Los Angeles Times

Tech's design goal: get users to click 'yes'

Three years ago when Facebook Messenger users opened the app on an Android device, they were greeted by an adorable cartoon yeti. It was shown texting a big pink heart. Below it, a prompt read: "Text anyone in your phone."

The design seemed innocuous - friendly, even. Customers were given two choices: Tap the highlighted "turn on" button, which would give Facebook access to contacts, call and text history, or press the grayed-out "not now" button.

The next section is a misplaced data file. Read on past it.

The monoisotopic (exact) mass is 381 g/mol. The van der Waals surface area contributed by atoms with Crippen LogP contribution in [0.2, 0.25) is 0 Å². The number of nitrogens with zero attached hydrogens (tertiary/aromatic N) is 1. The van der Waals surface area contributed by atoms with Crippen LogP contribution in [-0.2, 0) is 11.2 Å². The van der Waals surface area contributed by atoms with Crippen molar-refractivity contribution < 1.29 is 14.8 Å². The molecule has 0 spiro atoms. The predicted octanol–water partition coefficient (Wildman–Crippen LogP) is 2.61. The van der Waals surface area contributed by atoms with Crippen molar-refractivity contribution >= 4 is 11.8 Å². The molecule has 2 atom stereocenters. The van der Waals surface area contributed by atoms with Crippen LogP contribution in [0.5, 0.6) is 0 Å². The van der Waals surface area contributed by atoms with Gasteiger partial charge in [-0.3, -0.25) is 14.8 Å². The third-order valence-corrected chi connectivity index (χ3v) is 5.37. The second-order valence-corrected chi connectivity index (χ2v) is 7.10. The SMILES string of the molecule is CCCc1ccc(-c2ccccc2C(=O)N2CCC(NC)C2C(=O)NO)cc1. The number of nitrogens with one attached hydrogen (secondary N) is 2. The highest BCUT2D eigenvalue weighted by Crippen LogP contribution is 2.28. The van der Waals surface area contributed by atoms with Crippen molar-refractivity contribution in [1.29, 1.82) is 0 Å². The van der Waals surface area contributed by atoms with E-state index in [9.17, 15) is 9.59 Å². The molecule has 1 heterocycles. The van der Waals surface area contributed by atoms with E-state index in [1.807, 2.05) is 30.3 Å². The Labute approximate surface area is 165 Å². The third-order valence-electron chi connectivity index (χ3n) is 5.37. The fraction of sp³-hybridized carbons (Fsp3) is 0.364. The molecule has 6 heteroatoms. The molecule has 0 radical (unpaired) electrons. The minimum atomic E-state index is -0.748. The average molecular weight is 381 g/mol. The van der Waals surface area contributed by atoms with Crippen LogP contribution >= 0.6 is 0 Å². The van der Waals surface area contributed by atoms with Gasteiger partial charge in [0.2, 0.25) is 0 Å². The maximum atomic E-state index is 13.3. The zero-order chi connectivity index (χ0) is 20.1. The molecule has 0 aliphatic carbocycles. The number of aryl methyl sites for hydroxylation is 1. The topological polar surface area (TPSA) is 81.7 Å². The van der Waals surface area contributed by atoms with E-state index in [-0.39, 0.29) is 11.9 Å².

Millions tapped "turn on."

This week, those users learned that Facebook not only collected their call and text histories, it also allegedly held on to that information. The revelation led to panic among some customers, adding to the growing consumer distrust of the social network facing congressional inquiries and an Federal Trade Commission investigation into the mishandling of the personal information of 50 million customers.

Facebook said last weekend that customers had

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